This course is designed to build on the knowledge and skills students have gained in previous course work and through working in the legal field. Basic research methods will be reviewed in the first part of the course. We will then examine more advanced research topics, such as administrative law research, advanced statutory research, legislative history and practice materials. The goal of this course is to assist students in making the transition from researching in the academic setting to researching in a practice environment.
As we work together to battle the coronavirus, we will continue to offer safe and secure online sessions . Even though our physical office is closed, in accordance with the guidelines recommended by CDC, we are working remotely and continuing to provide student, staff, and faculty assistance. We can be reached Monday-Friday 9am-4pm Mountain Standard Time at 520-621-3565, or by email to firstname.lastname@example.org.
Gain the needed skills to hit the ground running in an academic library, law firm or government law library.
About the Program
Law librarians work in a variety of settings including law school and university libraries, law firm and corporate libraries, state and federal agency and court libraries, and archives and rare book libraries. Law librarianship offers several niches and specializations including foreign and international law, government documents, patents, taxation, computer-related services, administration and special collections such as archives and antiquarian books. While approximately one-third of law librarians have law degrees, most positions do not require a law degree.
The University of Arizona School of Information and the Law Library of the James E. Rogers College of Law offer a two-year fellowship in law librarianship for lawyers seeking to become law librarians. Successful applicants will work 20 hours a week in the law library while pursuing the M.A. in Library and Information Science.
Law librarians hold a variety of positions in both public and technical services. They answer legal reference questions, teach legal research, order and process materials, and may also manage electronic access to library materials. Traditional areas of work include legal reference, collection development and management, acquisitions and cataloging.
The American Association of Law Libraries (AALL) promotes and enhances the value of law libraries to legal and public communities, fosters the profession of law librarianship, and provides leadership in the field of legal information. Upon completion of this certificate program, you will be able to seek membership into this professional association. This opportunity will foster professional development, networking opportunities, continuing education and advancement opportunities. Students who acquire the Law Librarianship Graduate Certificate in addition to the Master’s and other certificates may be expected to gain extensive knowledge complementary to the core law librarianship, legal and governmental knowledge provided by the certificate itself.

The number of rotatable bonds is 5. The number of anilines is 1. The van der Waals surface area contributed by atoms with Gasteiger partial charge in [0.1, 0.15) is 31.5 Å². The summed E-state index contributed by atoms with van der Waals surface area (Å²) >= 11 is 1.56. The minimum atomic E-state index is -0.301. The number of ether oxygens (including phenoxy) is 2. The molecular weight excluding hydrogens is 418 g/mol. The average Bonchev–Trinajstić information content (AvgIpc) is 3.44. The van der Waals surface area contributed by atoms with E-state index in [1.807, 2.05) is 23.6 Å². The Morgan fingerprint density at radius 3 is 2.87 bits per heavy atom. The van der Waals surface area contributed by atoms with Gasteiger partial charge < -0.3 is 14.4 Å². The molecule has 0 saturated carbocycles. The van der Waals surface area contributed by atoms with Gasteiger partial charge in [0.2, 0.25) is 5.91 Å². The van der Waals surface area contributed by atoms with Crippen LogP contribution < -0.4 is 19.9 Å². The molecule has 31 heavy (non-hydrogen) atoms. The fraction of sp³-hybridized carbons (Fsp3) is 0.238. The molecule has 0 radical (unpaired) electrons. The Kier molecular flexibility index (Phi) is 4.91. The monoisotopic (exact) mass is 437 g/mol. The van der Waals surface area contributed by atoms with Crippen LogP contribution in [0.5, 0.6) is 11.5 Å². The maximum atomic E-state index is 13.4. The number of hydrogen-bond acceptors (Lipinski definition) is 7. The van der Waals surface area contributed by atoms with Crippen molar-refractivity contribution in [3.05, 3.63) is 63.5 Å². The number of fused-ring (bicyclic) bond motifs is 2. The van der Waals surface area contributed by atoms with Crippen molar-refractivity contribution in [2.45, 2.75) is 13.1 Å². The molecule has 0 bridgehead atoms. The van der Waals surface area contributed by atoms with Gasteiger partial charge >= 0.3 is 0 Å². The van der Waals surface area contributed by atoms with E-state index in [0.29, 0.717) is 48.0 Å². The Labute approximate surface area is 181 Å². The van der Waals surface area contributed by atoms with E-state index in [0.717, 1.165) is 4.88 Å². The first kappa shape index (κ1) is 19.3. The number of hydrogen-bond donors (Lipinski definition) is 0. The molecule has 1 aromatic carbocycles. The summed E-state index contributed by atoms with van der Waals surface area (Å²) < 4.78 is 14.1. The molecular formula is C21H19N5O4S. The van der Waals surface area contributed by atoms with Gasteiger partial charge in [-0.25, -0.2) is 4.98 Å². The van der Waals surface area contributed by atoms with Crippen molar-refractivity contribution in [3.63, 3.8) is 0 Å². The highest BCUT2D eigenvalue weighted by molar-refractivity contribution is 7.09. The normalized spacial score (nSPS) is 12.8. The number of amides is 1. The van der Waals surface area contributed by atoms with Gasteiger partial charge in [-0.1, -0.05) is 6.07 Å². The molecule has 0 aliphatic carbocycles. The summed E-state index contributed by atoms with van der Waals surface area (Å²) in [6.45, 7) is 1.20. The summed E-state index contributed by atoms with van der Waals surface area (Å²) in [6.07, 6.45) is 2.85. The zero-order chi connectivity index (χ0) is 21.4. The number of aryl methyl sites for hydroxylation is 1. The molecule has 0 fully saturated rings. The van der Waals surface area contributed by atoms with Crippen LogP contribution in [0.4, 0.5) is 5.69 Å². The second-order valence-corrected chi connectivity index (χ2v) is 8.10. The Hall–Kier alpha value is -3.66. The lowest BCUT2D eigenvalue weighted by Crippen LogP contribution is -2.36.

You must meet the following requirements to be admitted to the Law Librarianship Graduate Certificate program:
- Must have or be concurrently enrolled in a Juris Doctor (J.D.) program from an ABA-accredited school.
- Must be concurrently enrolled (or already completed) an M.A. in Library and Information Science from an ALA accredited school.
You must complete a total of 15 units to complete the certificate. All coursework must be completed within 3 years.
This course will focus on a wide range of issues dealing with law library practice and administration, including but not limited to digital law libraries, collection development, law library administration, teaching legal research, database management, professional ethics and intellectual property issues. Several classes will be taught by guest lecturers, primarily librarians from the law library.
This course is for students who seek to be law librarians. The course will meet once a week for two hours where the students will develop lesson plans and practice teaching legal research in specific areas such as the case, the statute and legislative history, secondary sources, non-legal research, CALR, administrative law and the internet. We will videotape their practice classes to critique and to allow students to monitor their own teaching styles. They will also develop web pages for the course. The course will culminate with the students actually teaching the Intermediate Legal Research (boot camp) class which takes place the week after the Spring semester ends.
Specialized work on an individual basis, consisting of training and practice in actual service in a technical, business, or governmental establishment. Students concurrently enrolled in the M.A. LIS in the School of Information should enroll in a LIS 698 Capstone Internship for a 3 credit internship to satisfy the MA Capstone Internship requirement. See the MA Internship page for additional information.
Up to 6 transfer units can be applied to the certificate if approved by the certificate advisor.
If you are officially enrolled in another School of Information graduate program you may double dip units as follows:
- 9 units may be double dipped between the M.A. and Law Librarianship Certificate.
- 6 units may be double dipped between Law Librarianship and another Certificate program.
Please note: The Graduate College does not allow "triple dips" among three programs, so M.A. students who enroll in more than one certificates may need to take additional courses to complete all program requirements.